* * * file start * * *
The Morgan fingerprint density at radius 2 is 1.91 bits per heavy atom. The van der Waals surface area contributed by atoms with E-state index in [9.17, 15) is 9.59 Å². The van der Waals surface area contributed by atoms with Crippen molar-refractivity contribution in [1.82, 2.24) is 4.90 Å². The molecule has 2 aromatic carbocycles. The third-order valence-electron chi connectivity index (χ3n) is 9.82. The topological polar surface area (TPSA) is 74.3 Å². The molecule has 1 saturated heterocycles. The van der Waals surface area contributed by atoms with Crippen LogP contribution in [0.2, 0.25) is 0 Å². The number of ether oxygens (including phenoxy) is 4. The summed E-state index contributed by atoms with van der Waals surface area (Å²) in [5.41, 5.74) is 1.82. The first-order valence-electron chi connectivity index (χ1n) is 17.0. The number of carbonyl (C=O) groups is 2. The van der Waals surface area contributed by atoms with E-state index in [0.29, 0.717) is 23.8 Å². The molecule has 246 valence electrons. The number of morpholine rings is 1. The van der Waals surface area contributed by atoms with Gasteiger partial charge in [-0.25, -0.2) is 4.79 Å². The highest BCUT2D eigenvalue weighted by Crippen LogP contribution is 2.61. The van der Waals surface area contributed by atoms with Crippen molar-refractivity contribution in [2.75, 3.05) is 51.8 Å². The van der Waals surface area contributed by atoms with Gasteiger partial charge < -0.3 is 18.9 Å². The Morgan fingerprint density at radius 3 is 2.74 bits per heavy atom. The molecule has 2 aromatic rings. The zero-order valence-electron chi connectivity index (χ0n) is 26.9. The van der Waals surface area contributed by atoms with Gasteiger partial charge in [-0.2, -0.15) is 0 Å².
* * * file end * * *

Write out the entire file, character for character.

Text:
The Morgan fingerprint density at radius 2 is 1.91 bits per heavy atom. The van der Waals surface area contributed by atoms with E-state index in [9.17, 15) is 9.59 Å². The van der Waals surface area contributed by atoms with Crippen molar-refractivity contribution in [1.82, 2.24) is 4.90 Å². The molecule has 2 aromatic carbocycles. The third-order valence-electron chi connectivity index (χ3n) is 9.82. The topological polar surface area (TPSA) is 74.3 Å². The molecule has 1 saturated heterocycles. The van der Waals surface area contributed by atoms with Crippen LogP contribution in [0.2, 0.25) is 0 Å². The number of ether oxygens (including phenoxy) is 4. The summed E-state index contributed by atoms with van der Waals surface area (Å²) in [5.41, 5.74) is 1.82. The first-order valence-electron chi connectivity index (χ1n) is 17.0. The number of carbonyl (C=O) groups is 2. The van der Waals surface area contributed by atoms with E-state index in [0.29, 0.717) is 23.8 Å². The molecule has 246 valence electrons. The number of morpholine rings is 1. The van der Waals surface area contributed by atoms with Gasteiger partial charge in [-0.25, -0.2) is 4.79 Å². The highest BCUT2D eigenvalue weighted by Crippen LogP contribution is 2.61. The van der Waals surface area contributed by atoms with Crippen molar-refractivity contribution in [2.75, 3.05) is 51.8 Å². The van der Waals surface area contributed by atoms with Gasteiger partial charge < -0.3 is 18.9 Å². The Morgan fingerprint density at radius 3 is 2.74 bits per heavy atom. The molecule has 2 aromatic rings. The zero-order valence-electron chi connectivity index (χ0n) is 26.9. The van der Waals surface area contributed by atoms with Gasteiger partial charge in [-0.2, -0.15) is 0 Å².